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Discrete-Signal Analysis and Design

• ID: 2325479
• Book
• 192 Pages
• John Wiley and Sons Ltd
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A clear, step–by–step approach to practical uses of discrete–signal analysis and design, especially for communications and radio engineers

This book provides an introduction to discrete–time and discrete–frequency signal processing, which is rapidly becoming an important, modern way to design and analyze electronics projects of all kinds. It presents discrete–signal processing concepts from the perspective of an experienced electronics or radio engineer, which is especially meaningful for practicing engineers, technicians, and students. The approach is almost entirely mathematical, but at a level that is suitable for undergraduate curriculums and also for independent, at–home study using a personal computer.

Coverage includes:

• First principles, including the Discrete Fourier Transform (DFT)

• Sine, cosine, and theta

• Spectral leakage and aliasing

• Smoothing and windowing

• Multiplication and convolution

• Probability and correlation

• Power spectrum

• Hilbert transform

The accompanying CD–ROM includes Mathcad® v.14 Academic Edition, which is reproduced with permission and has no time limitation for use, providing users with a sophisticated and world–famous tool for a wide range of applied mathematics capabilities.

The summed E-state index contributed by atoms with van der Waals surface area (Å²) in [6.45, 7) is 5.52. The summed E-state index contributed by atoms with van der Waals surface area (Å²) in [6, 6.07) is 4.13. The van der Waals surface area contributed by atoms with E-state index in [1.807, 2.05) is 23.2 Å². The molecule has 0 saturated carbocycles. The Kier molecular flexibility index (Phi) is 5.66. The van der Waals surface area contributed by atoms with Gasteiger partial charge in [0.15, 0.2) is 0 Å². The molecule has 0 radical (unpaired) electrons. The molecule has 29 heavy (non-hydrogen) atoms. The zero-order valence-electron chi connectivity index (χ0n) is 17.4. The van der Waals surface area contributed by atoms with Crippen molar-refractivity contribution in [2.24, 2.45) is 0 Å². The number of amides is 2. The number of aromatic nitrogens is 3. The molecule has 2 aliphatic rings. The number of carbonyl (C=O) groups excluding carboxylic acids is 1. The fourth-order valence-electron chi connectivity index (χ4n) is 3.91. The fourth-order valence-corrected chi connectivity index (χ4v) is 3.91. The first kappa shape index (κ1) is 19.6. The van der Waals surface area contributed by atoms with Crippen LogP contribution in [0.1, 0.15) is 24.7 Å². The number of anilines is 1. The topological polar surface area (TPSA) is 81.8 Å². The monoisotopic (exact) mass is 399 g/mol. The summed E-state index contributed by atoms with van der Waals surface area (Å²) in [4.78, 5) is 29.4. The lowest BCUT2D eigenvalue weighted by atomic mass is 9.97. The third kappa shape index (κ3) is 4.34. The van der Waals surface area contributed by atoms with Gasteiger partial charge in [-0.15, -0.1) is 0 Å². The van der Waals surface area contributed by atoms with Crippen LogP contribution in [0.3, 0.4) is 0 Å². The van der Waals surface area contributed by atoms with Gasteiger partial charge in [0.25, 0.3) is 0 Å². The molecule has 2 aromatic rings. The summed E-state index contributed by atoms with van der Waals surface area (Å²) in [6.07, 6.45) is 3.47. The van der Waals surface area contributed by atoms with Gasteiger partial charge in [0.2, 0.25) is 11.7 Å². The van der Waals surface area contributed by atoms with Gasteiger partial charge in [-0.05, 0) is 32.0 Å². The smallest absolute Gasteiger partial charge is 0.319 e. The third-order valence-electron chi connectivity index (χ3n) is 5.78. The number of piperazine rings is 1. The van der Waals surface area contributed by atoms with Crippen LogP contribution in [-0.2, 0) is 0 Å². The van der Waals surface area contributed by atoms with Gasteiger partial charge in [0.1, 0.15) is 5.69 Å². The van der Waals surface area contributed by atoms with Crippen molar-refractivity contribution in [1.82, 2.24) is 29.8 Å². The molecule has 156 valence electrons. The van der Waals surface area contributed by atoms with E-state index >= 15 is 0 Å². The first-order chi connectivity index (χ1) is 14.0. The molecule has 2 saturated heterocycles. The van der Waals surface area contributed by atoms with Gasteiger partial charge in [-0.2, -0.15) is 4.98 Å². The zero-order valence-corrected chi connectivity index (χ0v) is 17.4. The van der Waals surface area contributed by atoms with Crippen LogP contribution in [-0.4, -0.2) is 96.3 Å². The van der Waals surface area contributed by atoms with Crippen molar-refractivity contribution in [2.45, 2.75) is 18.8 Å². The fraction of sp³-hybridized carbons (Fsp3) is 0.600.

Discrete–Signal Analysis and Design is written in an easy–to–follow, conversational style and supplies readers with a solid foundation for more advanced

literature and software. It employs occasional re–examination and reinforcement of particularly important concepts, and each chapter contains self–study examples and full–page Mathcad® Worksheets, worked–out and fully explained.

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Introduction.

1. Define the goals of the book.

2. Define discrete signals.

3. The advantages of discrete–signal analysis and design.

4. Describe the DFT and IDFT.

5. Discuss the Mathcad program.

6. Discuss MATLAB and less expensive approaches.

7. Discuss Multisim program from National Instruments Co.

8. Discuss the Mathtype program.

9. Mention LabVIEW.

10. Mention Search Engines.

11. Discuss the personal productivity software capability.

Chapter 1: First Principles

1. Sequence structure in time domain and frequency domain.

2. Two–sided time and frequency.

3. The discrete Fourier transform.

4. The inverse discrete Fourier transform.

5. Frequency and time scaling.

6. Number of samples needed.

7. Complex frequency domain sequences. The phasor concept.

8. Time x(n) vs frequency X(k).

Chapter 2: Sine, Cosine and Theta.

1. One–sided sequences.

2. Combinations of two–sided phasors

3. Time and spectrum transformations.

4. Transforming two–sided phasor sequences into one–sided sine, cosine, Θ.

5. Example 2–1, nonlinear amplifier distortion and square law modulator.

6. Example 2–2, analysis of the ramp function.

Chapter 3: Spectral Leakage and Aliasing.